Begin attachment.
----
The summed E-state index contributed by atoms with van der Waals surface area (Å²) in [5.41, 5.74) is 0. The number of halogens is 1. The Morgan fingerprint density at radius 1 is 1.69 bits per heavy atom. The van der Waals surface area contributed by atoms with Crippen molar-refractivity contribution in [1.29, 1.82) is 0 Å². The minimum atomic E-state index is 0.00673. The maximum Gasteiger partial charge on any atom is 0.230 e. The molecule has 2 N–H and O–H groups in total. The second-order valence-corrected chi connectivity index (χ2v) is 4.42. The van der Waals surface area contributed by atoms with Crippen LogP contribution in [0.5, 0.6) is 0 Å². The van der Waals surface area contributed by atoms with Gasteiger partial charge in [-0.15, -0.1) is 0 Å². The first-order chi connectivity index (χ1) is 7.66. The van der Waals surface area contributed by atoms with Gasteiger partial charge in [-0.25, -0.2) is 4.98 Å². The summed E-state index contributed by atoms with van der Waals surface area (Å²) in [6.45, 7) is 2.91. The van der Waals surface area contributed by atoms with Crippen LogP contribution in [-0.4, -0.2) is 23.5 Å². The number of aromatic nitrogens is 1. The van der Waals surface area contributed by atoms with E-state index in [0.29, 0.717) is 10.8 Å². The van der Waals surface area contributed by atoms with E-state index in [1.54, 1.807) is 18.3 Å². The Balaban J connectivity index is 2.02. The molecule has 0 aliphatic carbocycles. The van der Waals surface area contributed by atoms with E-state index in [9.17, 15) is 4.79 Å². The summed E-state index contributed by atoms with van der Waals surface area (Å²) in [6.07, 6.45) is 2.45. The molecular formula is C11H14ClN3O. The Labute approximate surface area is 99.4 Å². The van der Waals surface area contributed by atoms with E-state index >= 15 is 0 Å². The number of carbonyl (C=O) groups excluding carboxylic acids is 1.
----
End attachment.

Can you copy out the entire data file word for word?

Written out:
The summed E-state index contributed by atoms with van der Waals surface area (Å²) in [5.41, 5.74) is 0. The number of halogens is 1. The Morgan fingerprint density at radius 1 is 1.69 bits per heavy atom. The van der Waals surface area contributed by atoms with Crippen molar-refractivity contribution in [1.29, 1.82) is 0 Å². The minimum atomic E-state index is 0.00673. The maximum Gasteiger partial charge on any atom is 0.230 e. The molecule has 2 N–H and O–H groups in total. The second-order valence-corrected chi connectivity index (χ2v) is 4.42. The van der Waals surface area contributed by atoms with Crippen LogP contribution in [0.5, 0.6) is 0 Å². The van der Waals surface area contributed by atoms with Gasteiger partial charge in [-0.15, -0.1) is 0 Å². The first-order chi connectivity index (χ1) is 7.66. The van der Waals surface area contributed by atoms with Gasteiger partial charge in [-0.25, -0.2) is 4.98 Å². The summed E-state index contributed by atoms with van der Waals surface area (Å²) in [6.45, 7) is 2.91. The van der Waals surface area contributed by atoms with Crippen LogP contribution in [-0.4, -0.2) is 23.5 Å². The number of aromatic nitrogens is 1. The van der Waals surface area contributed by atoms with E-state index in [0.29, 0.717) is 10.8 Å². The van der Waals surface area contributed by atoms with E-state index in [1.54, 1.807) is 18.3 Å². The Balaban J connectivity index is 2.02. The molecule has 0 aliphatic carbocycles. The van der Waals surface area contributed by atoms with E-state index in [9.17, 15) is 4.79 Å². The summed E-state index contributed by atoms with van der Waals surface area (Å²) in [6.07, 6.45) is 2.45. The molecular formula is C11H14ClN3O. The Labute approximate surface area is 99.4 Å². The van der Waals surface area contributed by atoms with E-state index >= 15 is 0 Å². The number of carbonyl (C=O) groups excluding carboxylic acids is 1.